"He was mocking us," Deep Rough muttered. "What'd he shoot today, 77? Reminds me of that punk Miller, back in '73. It rains all night, and he comes out in funny pants and shoots a final-round 63. Trust me, if it'd been the club championship he wouldn't have broken 70."

"So what are you saying?" I asked. "That the USGA comes in and sets up Oakmont to play easier than normal?"

His hands flew up. "Do I have to spell it out for you? Who ordered our super to cut the rough over the weekend? Who made him slow the greens to 13½ or 14? Who told you media guys that Oakmont would be 'tough but fair?' " Realizing that his nose had popped out of the shadows for a second, Deep Rough drew back. "Fair? Who said golf was supposed to be fair?"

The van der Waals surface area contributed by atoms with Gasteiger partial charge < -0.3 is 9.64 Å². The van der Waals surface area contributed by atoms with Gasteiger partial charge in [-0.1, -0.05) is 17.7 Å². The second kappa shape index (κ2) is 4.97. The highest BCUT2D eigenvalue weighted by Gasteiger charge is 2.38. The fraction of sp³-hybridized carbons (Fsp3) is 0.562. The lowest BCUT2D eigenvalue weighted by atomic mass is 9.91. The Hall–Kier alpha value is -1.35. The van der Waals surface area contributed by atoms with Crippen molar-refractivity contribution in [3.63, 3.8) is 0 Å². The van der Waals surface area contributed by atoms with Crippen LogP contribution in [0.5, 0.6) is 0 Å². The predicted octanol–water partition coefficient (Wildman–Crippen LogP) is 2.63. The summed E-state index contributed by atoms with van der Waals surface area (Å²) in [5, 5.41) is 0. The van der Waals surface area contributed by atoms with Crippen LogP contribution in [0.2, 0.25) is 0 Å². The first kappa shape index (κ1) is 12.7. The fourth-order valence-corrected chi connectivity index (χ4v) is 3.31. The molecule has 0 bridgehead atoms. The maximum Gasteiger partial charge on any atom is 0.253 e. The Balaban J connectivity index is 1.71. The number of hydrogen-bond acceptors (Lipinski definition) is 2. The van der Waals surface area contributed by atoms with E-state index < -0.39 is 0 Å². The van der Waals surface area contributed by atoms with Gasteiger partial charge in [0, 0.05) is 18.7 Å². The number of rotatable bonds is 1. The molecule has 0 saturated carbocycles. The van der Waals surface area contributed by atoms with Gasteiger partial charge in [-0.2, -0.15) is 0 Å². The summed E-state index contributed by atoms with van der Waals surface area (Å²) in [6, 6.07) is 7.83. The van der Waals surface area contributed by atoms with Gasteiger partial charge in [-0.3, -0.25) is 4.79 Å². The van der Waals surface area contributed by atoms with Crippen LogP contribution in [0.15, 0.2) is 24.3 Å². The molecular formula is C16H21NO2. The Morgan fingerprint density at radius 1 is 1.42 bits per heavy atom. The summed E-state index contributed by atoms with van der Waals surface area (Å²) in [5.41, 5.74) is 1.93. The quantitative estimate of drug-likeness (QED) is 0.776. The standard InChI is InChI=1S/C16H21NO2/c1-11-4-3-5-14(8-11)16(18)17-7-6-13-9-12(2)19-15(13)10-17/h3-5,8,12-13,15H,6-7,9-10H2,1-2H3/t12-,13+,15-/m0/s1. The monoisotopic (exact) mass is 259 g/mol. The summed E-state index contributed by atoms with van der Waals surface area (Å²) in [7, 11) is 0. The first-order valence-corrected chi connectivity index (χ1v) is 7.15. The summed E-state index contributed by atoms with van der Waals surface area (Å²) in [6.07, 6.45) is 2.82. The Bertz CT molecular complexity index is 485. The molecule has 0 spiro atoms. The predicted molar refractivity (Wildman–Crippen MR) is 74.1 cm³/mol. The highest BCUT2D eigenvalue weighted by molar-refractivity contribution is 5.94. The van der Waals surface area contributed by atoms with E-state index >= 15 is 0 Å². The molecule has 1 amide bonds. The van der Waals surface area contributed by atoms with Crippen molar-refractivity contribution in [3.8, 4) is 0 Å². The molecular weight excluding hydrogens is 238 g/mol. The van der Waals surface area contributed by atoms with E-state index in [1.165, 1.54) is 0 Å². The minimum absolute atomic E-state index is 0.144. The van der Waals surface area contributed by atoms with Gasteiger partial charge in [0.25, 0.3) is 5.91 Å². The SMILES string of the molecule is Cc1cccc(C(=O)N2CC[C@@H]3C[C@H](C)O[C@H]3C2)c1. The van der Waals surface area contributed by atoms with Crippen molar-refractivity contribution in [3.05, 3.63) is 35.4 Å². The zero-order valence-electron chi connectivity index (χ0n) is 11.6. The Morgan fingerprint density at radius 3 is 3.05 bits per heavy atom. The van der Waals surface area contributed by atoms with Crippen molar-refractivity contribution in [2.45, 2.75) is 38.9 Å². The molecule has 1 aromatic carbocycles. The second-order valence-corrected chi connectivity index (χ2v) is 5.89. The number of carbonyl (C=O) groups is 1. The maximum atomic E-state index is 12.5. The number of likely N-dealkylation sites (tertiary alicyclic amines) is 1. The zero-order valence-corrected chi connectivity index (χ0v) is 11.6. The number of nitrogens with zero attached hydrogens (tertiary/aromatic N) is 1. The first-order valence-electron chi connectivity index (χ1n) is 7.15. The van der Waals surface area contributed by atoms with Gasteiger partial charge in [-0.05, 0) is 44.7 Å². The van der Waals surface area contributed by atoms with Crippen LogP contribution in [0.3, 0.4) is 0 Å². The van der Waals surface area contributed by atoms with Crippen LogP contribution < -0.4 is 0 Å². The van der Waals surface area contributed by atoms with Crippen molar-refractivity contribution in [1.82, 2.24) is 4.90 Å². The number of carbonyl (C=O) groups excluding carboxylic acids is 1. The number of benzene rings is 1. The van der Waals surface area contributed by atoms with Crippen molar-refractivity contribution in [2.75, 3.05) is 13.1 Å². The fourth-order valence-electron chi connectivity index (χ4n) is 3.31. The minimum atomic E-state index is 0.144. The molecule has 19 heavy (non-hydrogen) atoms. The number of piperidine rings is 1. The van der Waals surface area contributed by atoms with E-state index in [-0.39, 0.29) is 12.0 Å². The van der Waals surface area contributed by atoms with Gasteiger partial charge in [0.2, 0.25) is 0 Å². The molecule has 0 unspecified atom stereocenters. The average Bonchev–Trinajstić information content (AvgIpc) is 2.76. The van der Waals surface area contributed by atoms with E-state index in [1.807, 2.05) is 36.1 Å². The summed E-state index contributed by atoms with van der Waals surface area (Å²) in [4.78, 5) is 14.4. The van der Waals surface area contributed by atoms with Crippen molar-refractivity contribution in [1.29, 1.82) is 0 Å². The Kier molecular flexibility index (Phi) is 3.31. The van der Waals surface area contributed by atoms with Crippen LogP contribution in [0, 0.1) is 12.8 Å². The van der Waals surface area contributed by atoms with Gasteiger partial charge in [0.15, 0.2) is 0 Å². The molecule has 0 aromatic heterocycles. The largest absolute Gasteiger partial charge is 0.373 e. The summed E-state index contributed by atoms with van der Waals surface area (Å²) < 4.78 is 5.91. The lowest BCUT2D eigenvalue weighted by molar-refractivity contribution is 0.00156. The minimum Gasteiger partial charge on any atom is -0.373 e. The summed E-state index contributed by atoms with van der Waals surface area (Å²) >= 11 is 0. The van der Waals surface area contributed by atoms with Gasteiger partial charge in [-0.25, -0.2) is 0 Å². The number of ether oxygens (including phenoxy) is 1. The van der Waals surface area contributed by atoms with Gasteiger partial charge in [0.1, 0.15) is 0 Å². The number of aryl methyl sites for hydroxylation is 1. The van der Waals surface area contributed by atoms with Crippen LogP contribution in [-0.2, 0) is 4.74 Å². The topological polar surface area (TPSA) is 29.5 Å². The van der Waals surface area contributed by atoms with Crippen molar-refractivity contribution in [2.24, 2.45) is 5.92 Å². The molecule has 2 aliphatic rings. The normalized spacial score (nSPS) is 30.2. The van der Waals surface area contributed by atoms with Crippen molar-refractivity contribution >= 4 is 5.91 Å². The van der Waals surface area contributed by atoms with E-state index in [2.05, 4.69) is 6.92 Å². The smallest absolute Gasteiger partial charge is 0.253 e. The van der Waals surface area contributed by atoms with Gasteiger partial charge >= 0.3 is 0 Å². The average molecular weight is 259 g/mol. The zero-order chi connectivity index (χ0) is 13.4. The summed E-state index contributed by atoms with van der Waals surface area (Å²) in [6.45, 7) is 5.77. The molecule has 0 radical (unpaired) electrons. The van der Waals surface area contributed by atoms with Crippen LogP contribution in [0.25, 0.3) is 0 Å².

Regaining his composure, he let his voice drop to a melodramatic whisper: "Follow the dandruff."

I nodded. Neither of us said anything for a very long time. Finally, Deep Rough said, "You have to leave first. I'm in a corner."

I spent the weekend looking into Deep Rough's allegations. If there was a conspiracy to make Oakmont less punishing for the Open, the players certainly weren't in on it. "It's disappointing to have the course setup injure you," said Mickelson, who shot rounds of 74 and 77 and missed the cut in a U.S. Open for the first time since 1992. "Certainly with this liquid fertilizer and these new machines that make the grass stick straight up, it's dangerous. It really is."